A Havard man, physicist Alex Wissner-Gross, says that two Google searches from a desktop computer can generate about the same amount of carbon dioxide as boiling a kettle for a cup to tea. (I use a laptop, so I guess I’m not a carbon footprint ogre).
A typical search, according to physicist, generates about 7g of CO2 Boiling a kettle generates about 15g. “Google operates huge data centres around the world that consume a great deal of power,” He told the Financial Times. “A Google search has a definite environmental impact.”
Of course, Google doesn’t release carbon footprint data, so we’ll never know if it is truly the evil one. But Google says slow down, ” the average car driven for one kilometer (0.6 miles for those in the U.S.) produces as many greenhouse gases as a thousand Google searches.” Neither one has released data, as of yet, to back their claims.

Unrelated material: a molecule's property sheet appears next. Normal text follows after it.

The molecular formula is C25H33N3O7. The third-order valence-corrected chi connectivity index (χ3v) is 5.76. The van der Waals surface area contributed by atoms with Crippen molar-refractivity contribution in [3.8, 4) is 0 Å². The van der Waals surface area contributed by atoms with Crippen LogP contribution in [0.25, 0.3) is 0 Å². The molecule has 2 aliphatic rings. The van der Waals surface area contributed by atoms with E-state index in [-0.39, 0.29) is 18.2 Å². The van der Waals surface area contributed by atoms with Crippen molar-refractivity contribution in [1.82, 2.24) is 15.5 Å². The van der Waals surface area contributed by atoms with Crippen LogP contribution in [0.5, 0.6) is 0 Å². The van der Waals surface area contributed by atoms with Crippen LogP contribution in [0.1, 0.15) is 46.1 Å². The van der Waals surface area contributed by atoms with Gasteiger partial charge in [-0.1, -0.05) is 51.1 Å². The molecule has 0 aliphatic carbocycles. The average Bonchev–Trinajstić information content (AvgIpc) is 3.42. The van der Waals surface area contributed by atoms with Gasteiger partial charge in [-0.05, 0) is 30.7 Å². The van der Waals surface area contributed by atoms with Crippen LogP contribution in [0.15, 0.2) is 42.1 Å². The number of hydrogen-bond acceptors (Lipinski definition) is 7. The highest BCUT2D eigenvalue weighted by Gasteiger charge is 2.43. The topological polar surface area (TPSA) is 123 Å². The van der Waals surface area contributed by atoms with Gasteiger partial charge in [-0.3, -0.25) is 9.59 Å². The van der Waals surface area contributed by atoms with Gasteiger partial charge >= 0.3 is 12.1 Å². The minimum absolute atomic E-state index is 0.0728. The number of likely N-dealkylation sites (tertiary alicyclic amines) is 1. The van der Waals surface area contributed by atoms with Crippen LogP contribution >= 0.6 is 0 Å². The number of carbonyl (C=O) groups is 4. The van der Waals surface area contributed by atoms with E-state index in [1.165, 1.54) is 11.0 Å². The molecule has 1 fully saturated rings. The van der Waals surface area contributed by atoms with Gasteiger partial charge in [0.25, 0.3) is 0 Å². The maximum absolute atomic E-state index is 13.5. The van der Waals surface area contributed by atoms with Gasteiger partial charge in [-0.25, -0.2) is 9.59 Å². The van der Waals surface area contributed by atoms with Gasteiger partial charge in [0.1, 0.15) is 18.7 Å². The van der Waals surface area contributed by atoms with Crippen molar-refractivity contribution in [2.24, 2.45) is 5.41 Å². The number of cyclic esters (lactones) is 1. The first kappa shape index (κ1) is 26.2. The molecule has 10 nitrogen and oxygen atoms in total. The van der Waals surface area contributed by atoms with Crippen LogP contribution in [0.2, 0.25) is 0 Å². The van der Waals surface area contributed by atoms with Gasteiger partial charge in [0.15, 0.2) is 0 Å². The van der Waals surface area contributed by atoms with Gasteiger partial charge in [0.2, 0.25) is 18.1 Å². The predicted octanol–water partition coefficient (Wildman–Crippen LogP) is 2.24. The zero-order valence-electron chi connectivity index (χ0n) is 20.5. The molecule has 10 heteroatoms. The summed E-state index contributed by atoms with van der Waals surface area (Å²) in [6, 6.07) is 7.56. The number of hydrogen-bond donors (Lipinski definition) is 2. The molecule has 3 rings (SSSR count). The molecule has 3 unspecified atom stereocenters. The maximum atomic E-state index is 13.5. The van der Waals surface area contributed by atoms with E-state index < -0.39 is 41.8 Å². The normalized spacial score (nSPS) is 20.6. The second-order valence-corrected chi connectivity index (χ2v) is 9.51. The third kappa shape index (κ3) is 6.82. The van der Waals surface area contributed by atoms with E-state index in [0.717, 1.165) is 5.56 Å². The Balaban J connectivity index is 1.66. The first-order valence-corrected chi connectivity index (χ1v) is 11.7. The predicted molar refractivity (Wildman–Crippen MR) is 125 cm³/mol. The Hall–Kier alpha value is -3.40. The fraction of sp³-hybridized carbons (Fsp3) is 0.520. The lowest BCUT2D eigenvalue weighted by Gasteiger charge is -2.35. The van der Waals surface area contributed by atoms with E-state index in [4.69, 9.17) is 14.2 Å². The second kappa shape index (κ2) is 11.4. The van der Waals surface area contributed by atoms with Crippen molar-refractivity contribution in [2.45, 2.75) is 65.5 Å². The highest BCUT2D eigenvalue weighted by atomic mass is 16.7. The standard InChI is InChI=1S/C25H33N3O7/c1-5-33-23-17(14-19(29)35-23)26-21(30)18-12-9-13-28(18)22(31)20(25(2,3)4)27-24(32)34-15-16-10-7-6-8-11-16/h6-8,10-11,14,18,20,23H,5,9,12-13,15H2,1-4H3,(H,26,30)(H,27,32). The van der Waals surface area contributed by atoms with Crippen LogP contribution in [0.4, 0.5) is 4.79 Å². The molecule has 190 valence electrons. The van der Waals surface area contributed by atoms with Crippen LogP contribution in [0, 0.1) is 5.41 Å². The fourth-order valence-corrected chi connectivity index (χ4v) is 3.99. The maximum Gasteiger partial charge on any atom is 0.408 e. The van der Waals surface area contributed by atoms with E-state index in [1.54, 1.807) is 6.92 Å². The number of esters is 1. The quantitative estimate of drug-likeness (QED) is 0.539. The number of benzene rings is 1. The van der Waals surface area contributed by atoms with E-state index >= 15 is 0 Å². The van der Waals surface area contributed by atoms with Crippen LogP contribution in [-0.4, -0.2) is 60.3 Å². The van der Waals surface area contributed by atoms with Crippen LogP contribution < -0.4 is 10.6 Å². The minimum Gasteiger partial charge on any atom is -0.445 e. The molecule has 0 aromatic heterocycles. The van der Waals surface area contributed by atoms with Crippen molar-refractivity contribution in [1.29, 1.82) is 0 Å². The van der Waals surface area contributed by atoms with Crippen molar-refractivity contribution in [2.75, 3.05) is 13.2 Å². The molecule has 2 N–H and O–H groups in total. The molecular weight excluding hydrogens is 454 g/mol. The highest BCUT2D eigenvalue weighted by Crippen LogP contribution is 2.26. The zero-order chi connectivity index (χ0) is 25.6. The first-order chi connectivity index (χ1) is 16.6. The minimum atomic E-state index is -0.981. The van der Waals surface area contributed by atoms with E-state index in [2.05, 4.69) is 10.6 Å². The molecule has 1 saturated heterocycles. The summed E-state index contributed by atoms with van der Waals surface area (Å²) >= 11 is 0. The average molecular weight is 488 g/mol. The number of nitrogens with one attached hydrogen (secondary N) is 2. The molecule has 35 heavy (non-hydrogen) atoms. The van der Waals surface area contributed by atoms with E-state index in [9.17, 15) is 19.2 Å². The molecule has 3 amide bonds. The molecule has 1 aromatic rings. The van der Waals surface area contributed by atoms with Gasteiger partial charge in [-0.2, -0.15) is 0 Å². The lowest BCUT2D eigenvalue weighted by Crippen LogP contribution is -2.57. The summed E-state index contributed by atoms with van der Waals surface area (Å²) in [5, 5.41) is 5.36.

Wissner-Gross (ahem) founded a website that can make money from something like this, and as Techcrunch points outs, the things that searching saved you from doing could easily offset the energy generated.
I do think Jason Kincaid goes a little off the deep end (relative to search being deadly) when he says that it could stop people from going online. Comfort today always beats hoped for, maybe, could be comfort tomorrow.
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